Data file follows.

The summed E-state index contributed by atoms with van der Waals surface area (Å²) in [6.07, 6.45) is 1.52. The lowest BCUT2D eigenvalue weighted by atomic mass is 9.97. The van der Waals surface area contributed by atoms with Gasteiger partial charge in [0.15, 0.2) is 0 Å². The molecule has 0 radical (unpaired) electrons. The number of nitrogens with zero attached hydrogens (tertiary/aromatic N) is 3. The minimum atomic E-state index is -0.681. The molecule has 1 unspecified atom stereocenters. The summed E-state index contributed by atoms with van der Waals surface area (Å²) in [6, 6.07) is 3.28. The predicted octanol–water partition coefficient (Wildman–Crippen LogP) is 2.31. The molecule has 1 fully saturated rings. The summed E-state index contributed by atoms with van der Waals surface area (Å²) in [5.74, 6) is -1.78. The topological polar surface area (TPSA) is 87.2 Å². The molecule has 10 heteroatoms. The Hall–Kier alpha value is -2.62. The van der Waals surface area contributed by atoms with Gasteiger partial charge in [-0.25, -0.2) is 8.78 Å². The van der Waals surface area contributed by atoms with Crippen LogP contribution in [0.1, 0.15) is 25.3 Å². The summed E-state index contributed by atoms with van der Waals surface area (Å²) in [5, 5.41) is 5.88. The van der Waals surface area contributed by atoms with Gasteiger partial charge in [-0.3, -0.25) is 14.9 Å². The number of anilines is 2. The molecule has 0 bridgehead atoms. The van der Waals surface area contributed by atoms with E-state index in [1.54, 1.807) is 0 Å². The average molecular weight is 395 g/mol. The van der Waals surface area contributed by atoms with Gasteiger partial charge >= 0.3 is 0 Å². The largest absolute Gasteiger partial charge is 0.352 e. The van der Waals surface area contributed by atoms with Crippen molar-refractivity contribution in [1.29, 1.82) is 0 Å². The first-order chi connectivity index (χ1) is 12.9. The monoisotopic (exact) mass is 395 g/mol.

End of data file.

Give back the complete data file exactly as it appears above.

The summed E-state index contributed by atoms with van der Waals surface area (Å²) in [6.07, 6.45) is 1.52. The lowest BCUT2D eigenvalue weighted by atomic mass is 9.97. The van der Waals surface area contributed by atoms with Gasteiger partial charge in [0.15, 0.2) is 0 Å². The molecule has 0 radical (unpaired) electrons. The number of nitrogens with zero attached hydrogens (tertiary/aromatic N) is 3. The minimum atomic E-state index is -0.681. The molecule has 1 unspecified atom stereocenters. The summed E-state index contributed by atoms with van der Waals surface area (Å²) in [6, 6.07) is 3.28. The predicted octanol–water partition coefficient (Wildman–Crippen LogP) is 2.31. The molecule has 1 fully saturated rings. The summed E-state index contributed by atoms with van der Waals surface area (Å²) in [5.74, 6) is -1.78. The topological polar surface area (TPSA) is 87.2 Å². The molecule has 10 heteroatoms. The Hall–Kier alpha value is -2.62. The van der Waals surface area contributed by atoms with Gasteiger partial charge in [-0.25, -0.2) is 8.78 Å². The van der Waals surface area contributed by atoms with Crippen LogP contribution in [0.1, 0.15) is 25.3 Å². The summed E-state index contributed by atoms with van der Waals surface area (Å²) in [5, 5.41) is 5.88. The van der Waals surface area contributed by atoms with Gasteiger partial charge in [-0.3, -0.25) is 14.9 Å². The number of anilines is 2. The molecule has 0 bridgehead atoms. The van der Waals surface area contributed by atoms with E-state index in [1.54, 1.807) is 0 Å². The average molecular weight is 395 g/mol. The van der Waals surface area contributed by atoms with Gasteiger partial charge >= 0.3 is 0 Å². The largest absolute Gasteiger partial charge is 0.352 e. The van der Waals surface area contributed by atoms with Crippen molar-refractivity contribution in [1.29, 1.82) is 0 Å². The first-order chi connectivity index (χ1) is 12.9. The monoisotopic (exact) mass is 395 g/mol.